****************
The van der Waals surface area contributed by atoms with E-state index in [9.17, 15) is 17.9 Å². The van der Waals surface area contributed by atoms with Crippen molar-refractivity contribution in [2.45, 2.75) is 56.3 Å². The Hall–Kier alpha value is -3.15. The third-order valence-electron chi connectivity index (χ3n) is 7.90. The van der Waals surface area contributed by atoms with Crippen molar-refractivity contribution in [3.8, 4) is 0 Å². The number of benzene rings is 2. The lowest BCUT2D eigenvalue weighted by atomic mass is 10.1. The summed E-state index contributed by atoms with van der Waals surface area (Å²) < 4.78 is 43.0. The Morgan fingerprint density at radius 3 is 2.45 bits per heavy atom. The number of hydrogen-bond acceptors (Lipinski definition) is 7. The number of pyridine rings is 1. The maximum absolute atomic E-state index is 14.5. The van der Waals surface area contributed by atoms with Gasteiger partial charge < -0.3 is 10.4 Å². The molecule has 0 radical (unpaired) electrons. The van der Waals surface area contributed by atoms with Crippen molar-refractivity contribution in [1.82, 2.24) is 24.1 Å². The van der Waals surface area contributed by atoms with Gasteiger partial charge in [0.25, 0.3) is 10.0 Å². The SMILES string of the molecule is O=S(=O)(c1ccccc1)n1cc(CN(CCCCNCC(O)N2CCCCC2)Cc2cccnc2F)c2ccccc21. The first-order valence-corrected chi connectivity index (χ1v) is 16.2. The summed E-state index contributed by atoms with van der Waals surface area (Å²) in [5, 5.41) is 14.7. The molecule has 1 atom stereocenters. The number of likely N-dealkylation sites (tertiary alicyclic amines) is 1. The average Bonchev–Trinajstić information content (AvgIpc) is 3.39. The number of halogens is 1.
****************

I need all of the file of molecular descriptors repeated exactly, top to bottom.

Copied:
The van der Waals surface area contributed by atoms with E-state index in [9.17, 15) is 17.9 Å². The van der Waals surface area contributed by atoms with Crippen molar-refractivity contribution in [2.45, 2.75) is 56.3 Å². The Hall–Kier alpha value is -3.15. The third-order valence-electron chi connectivity index (χ3n) is 7.90. The van der Waals surface area contributed by atoms with Crippen molar-refractivity contribution in [3.8, 4) is 0 Å². The number of benzene rings is 2. The lowest BCUT2D eigenvalue weighted by atomic mass is 10.1. The summed E-state index contributed by atoms with van der Waals surface area (Å²) < 4.78 is 43.0. The Morgan fingerprint density at radius 3 is 2.45 bits per heavy atom. The number of hydrogen-bond acceptors (Lipinski definition) is 7. The number of pyridine rings is 1. The maximum absolute atomic E-state index is 14.5. The van der Waals surface area contributed by atoms with Gasteiger partial charge < -0.3 is 10.4 Å². The molecule has 0 radical (unpaired) electrons. The van der Waals surface area contributed by atoms with Crippen molar-refractivity contribution in [1.82, 2.24) is 24.1 Å². The van der Waals surface area contributed by atoms with Gasteiger partial charge in [0.25, 0.3) is 10.0 Å². The SMILES string of the molecule is O=S(=O)(c1ccccc1)n1cc(CN(CCCCNCC(O)N2CCCCC2)Cc2cccnc2F)c2ccccc21. The first-order valence-corrected chi connectivity index (χ1v) is 16.2. The summed E-state index contributed by atoms with van der Waals surface area (Å²) in [5, 5.41) is 14.7. The molecule has 1 atom stereocenters. The number of likely N-dealkylation sites (tertiary alicyclic amines) is 1. The average Bonchev–Trinajstić information content (AvgIpc) is 3.39. The number of halogens is 1.